Most states have a traffic ticket points system. These systems assign a point value to different traffic offenses, with more serious offenses carrying a higher point value. For example, violations like driving under the influence (DUI), reckless driving, and leaving the scene of an accident assign more points than a seat belt citation, speeding ticket, or running a red light or stop sign.
When you receive a traffic ticket, points are added to your driver's license and become part of your driving record. Accumulating a certain number of points, usually 10-12, can lead to consequences for drivers, such as driver's license suspension or revocation and higher insurance premiums.
Points systems discussed in this article apply to non-commercial drivers. Point values may be different for those with a commercial driver's license (CDL). This is because commercial drivers operate larger and heavier vehicles that pose greater safety risks if not driven safely. Although it varies by state, points systems for commercial drivers typically differ in a few ways:
- Stricter point thresholds
- Harsher penalties
- Different point values for violations
Do All States Use a Point System?
Not all states have a formal point system. These states use other methods to monitor traffic violations and apply penalties:
- Rhode Island
The absence of a point system does not mean there aren't penalties for driving offenses in these states. Violations can still impact residents' insurance rates and driving privileges. See the chart at the end of this article for links to these states' alternatives to points-based systems.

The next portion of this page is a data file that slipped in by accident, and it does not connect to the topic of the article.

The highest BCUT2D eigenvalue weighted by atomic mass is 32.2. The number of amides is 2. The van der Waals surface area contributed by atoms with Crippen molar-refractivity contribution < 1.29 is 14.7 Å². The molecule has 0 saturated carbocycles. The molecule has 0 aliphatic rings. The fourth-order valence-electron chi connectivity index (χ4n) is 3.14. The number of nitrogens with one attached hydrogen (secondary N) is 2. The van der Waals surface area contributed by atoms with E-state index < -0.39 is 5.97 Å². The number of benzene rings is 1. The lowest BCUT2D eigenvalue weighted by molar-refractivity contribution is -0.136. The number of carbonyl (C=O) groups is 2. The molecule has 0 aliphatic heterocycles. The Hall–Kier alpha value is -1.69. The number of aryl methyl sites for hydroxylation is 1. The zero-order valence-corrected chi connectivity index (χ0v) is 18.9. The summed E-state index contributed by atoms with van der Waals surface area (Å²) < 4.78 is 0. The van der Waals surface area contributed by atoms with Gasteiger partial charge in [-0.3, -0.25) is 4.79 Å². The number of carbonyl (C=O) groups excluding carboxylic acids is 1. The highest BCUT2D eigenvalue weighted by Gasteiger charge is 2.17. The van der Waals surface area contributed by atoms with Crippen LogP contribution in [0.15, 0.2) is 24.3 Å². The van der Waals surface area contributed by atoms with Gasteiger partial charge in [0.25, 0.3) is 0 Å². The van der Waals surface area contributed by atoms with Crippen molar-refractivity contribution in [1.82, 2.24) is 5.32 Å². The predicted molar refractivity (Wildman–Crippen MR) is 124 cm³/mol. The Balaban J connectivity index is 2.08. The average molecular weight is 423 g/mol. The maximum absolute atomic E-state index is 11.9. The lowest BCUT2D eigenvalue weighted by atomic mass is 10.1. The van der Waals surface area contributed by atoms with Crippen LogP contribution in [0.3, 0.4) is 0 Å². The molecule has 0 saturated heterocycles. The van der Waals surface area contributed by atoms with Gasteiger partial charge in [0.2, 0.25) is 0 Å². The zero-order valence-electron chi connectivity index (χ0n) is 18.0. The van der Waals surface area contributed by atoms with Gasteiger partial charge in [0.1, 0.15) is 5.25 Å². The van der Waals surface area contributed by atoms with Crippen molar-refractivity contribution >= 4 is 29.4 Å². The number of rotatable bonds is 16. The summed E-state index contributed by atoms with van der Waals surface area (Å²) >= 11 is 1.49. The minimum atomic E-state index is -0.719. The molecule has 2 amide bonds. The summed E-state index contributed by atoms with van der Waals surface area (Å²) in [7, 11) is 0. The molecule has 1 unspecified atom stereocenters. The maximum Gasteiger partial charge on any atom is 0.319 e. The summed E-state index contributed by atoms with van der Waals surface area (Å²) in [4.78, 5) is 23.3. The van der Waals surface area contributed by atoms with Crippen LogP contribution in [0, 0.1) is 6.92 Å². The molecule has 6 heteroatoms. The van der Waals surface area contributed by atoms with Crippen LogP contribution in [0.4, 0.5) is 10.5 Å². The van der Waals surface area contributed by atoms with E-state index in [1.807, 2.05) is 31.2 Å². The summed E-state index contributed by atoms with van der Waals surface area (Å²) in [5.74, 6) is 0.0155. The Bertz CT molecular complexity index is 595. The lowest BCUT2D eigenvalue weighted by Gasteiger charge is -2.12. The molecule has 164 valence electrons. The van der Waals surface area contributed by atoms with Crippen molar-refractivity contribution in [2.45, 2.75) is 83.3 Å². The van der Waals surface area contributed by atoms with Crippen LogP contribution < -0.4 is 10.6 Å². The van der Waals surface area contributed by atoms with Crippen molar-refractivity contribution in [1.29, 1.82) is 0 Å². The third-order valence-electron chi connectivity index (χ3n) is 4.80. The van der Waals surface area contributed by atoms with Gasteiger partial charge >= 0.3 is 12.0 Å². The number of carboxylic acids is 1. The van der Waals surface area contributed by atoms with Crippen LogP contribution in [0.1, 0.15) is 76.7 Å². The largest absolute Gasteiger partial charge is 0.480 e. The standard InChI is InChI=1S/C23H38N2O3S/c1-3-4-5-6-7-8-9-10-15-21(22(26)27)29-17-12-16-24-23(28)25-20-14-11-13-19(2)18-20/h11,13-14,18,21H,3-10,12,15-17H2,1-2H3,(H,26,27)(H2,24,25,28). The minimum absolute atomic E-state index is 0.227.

Duration of Points
Points do not stay on your driving record forever. Most states remove points after a certain period of incident-free driving. The specific period of time depends on the state where you hold your license, but typically points expire after one to three years. Once points are removed, they can no longer be used to restrict your driving privileges.
It should be noted that just because the points for a particular offense have expired doesn't mean they will no longer have an impact. The traffic conviction can stay on your driving record and may still affect your auto insurance rates. Insurance companies set their own guidelines on how long they will charge higher premiums for citations and points.
Checking Your Driver's License Points
It's simple to find out how many points you currently have on your driver's license. Although this process can vary by state, it is typically handled through your local Department of Motor Vehicles (DMV). There are a few ways to check your point total:
- Your state's DMV website, usually in the Online Services section
- Mailing a written request for a copy of your driver's record
- In person at your local DMV office
Be prepared to provide your driver's license number and other identifying information.
Table of State-Specific Points Systems
The links in the table below provide information on each state's points system or alternative.
Avoid Driver's License Points: Get Legal Advice
If your driver's license is at risk because of too many points, you may want to contact a traffic ticket attorney in your area. An attorney experienced with local traffic laws can review your options and even help you challenge a traffic citation. This could help keep your driving privileges and save you a costly fine.